The total invested in investment trust savings schemes slumped in the first quarter to £44.1m from £67.9m in the same period last year for much the same reason that unit trust cash flows often fluctuate. Lemming-like investors seem to have an uncanny knack of piling in just ahead of the top of the market and then becoming discouraged as share prices fall.
Other factors may also be acting against investment trusts this year, not least the record £8bn in new money that poured into the sector in 1994, leaving institutions more than satisfied.
The threat to tax breaks posed by a Labour government may also be a depressing influence, given the boost to investment trusts from personal equity plans. Although down on the previous year's £327m, the £266m pulled in by investment trust PEPs in the 12 months to April is more than 10 times the figure of six years ago.
These fears may turn out to be overdone, however. It is not at all clear that Labour will sweep away all the Conservatives' tax changes and some overseas investment trusts could prove a safe haven for small savers fearing an anti-business, socialist government.
There is also a silver lining to the AITC figures. Regular savers have maintained their loyalty to trusts, with the latest £21.8m figure only marginally below the previous quarter and well up on the £18.5m in the first quarter of last year. This regular drip-feed has helped close the traditional discount to net assets and will continue to underpin the sector but individual trust selection remains crucial to performance.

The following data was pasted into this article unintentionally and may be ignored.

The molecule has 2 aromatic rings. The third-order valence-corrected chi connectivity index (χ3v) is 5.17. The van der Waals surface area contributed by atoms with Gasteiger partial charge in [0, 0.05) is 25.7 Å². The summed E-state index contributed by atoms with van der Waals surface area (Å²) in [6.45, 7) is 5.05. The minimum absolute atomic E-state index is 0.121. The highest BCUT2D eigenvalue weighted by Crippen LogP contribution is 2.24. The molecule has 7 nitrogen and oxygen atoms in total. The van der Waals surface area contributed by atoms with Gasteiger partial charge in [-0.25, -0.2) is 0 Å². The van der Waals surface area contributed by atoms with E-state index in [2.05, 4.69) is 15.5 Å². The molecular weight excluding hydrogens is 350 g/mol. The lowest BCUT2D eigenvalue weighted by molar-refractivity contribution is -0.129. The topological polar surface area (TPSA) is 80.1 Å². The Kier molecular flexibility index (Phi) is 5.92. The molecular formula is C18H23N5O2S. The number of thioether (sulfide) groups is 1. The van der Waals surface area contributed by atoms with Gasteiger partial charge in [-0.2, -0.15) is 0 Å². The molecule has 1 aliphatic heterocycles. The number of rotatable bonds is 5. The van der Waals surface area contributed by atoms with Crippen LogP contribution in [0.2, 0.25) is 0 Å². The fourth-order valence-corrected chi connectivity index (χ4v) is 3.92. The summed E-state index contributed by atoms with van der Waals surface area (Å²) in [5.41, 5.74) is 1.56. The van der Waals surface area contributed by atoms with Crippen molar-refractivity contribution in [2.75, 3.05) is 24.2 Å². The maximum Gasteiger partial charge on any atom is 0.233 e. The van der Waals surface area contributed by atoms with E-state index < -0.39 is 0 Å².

Sage is that rare animal: a people-based technology stock that is continuing to fulfil its early promise. Shares in the accounting software group have amply repaid the patience of investors who have stayed with it since it floated at 130p in 1989. After a leap of 87p yesterday, they now stand at 915p.
The reason for the latest rise was news of a 71 per cent jump in pre- tax profits to £11.7m for the six months to March, on turnover almost doubled to £50.6m from £25.4m before. The interim dividend rises 10 per cent to 4p.
Sage has made a virtue of its acquisition strategy, despite the bad experience of others who have bought people-based companies. Expenditure of £26.6m since August on four businesses added £19.9m to turnover and £2.7m to total operating profits. But that reflected only part of the potential, given that Saari, a French carbon-copy of Sage acquired for £18.5m, came in part-way through the period. Sales there are said to be around the level of the UK business, currently about £30m a year, but margins of 7 per cent still have a long way to go to match the 46 per cent typical in the domestic business.
After borrowing to fund the Saari acquisition, Sage showed a deficit on shareholders' funds of £14.5m in March. But £3m of the loan has been repaid and the interest charge is well covered.
With few serious competitors, the danger must be that a bigger rival moves into Sage's highly profitable niche. That remains a distant threat, however, and profits of about £21m this year still makes the shares good value on a prospective p/e of 14.